Tour Homer Watson's Original Paint Studio
Come and visit Homer Watson’s original paint studio. On the walls hang original pieces from all eras of his career.
From time to time we will rotates the pieces in this room to highlight different themes of Homer’s work.
Interested in an interpretive tour? Connect with the Gallery at 519.748.4377 and ask for extension 233
Homer Watson’s winter landscape paintings
November 2019 – January 2020
The decade of the 1920’s marked a period of extreme social and political change within Canada. In 1923, 68-year-old Homer Watson bought his first automobile. He realized that times were changing and he needed to adapt. With this new means of transportation, the painter spent his days travelling down the roads of the village of Doon, stopping whenever he saw inspiration for a painting. The landscapes he drew inspiration from remained the same but his style was changing.
In his early years, Homer Watson’s landscape paintings depicted sunny days of the warmer months. As he matured, the his landscapes were still predominately of spring and summer days, but the skies changed dramatically. Bright blue skies were replaced by dark clouds and stormy weather as in his painting The Floodgate (1900). This period is commonly referred to as Watson’s Middle Period. As he embarked on the twilight years of his life Homer Watson became fascinated with the idea of capturing the seasonal transitions, especially the transition from autumn to winter. This eventually led to Watson‘s series of winter landscape paintings, which he began to paint in 1923. This subject matter continued to be his area of focus until his death in 1936. Four of these paintings are currently on display at Homer Watson House & Gallery in the Homer Watson studio; The First Snow (1923), Autumn Moonrise (1930), Rising Moon Over Winter Landscape (1930) and Untitiled (Winter Landscape Doon) (1930).
Watson’s transition into depicting the season of winter may have been a way for Watson to confront his own mortality. In contrast to his middle period landscapes, there are no storms on the horizon in these winter landscapes, instead there is a calmness and serenity, a warmth reflecting from the moon.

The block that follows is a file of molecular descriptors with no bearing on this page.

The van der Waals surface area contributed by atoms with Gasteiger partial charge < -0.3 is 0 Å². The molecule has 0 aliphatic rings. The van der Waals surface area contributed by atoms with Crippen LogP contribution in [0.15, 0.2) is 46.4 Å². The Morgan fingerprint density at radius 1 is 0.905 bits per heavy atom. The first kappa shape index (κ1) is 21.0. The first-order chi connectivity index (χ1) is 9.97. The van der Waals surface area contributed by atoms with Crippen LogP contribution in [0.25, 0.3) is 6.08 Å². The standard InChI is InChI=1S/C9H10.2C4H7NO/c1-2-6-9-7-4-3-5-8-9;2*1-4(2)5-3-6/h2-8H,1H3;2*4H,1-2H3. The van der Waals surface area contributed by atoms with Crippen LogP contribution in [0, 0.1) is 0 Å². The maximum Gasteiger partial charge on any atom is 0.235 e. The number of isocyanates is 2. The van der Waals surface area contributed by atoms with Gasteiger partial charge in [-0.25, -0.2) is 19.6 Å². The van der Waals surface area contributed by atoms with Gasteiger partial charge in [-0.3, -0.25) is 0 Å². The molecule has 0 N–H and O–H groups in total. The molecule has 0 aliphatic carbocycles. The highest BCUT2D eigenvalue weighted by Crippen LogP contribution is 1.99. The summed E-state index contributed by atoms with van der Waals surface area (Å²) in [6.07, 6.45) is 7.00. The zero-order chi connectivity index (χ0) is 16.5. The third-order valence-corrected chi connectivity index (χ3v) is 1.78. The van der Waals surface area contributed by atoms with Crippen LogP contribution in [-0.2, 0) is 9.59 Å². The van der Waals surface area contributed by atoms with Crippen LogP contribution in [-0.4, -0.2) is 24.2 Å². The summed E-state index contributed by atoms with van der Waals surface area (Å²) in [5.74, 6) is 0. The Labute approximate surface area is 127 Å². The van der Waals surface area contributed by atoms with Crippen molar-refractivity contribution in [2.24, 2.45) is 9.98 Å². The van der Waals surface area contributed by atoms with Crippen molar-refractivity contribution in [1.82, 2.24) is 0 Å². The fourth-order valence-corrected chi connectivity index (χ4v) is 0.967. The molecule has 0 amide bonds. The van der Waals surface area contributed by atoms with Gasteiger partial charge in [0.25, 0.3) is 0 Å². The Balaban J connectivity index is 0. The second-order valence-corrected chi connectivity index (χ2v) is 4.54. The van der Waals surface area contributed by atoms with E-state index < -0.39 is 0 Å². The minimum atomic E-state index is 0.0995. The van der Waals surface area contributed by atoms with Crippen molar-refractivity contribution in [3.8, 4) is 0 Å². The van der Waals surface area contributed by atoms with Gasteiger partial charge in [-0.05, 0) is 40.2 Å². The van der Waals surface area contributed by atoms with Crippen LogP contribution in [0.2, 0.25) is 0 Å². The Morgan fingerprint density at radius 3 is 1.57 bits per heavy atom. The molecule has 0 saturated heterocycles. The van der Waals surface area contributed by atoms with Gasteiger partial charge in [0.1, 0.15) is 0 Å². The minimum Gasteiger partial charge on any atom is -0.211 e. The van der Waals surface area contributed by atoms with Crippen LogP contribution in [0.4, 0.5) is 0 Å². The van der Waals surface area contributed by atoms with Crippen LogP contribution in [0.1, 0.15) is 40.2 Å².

Beyond the changing seasonal theme, Watson’s painting style also changed dramatically. Homer Watson’s early period style was heavily influenced by three schools of art: the Romanticism movement (1800-1850), Barbizon School of landscape painting (1830- 1870) and the Hudson River School of landscape painting (1830-1870). In his late period, Watson wanted to capture the feeling of the landscape rather than the literal depiction, moving away from realism altogether. He described this as his take on modernism. These late period paintings were often painted on a smaller scale than his early and middle period works and would be completed outside in landscape instead of inside his studio.
In this period, Homer Watson’s fame as a Canadian painter had waned. Though Watson was still making a living off the sales of his paintings, his works were not as in-demand as they were during the height of his career in the 1880’s to early 1900’s. With the changes of the decade, a group of younger, more modern landscape artists eclipsed Watson in the Canadian art world. They were known as The Group of Seven.
The theme of change was also evident in Homer Watson’s personal life. His health began to decline and in 1923 he was almost completely deaf. By 1927 Watson would have the first of a series of heart attacks and in 1929 he would suffer financial loss, losing his life savings in the stock market crash. Despite these tragedies, he continued to paint the Doon landscapes until his death, capturing the beauty he found on those quiet winter days.
Nichole Martin, Curatorial and Collections Assistant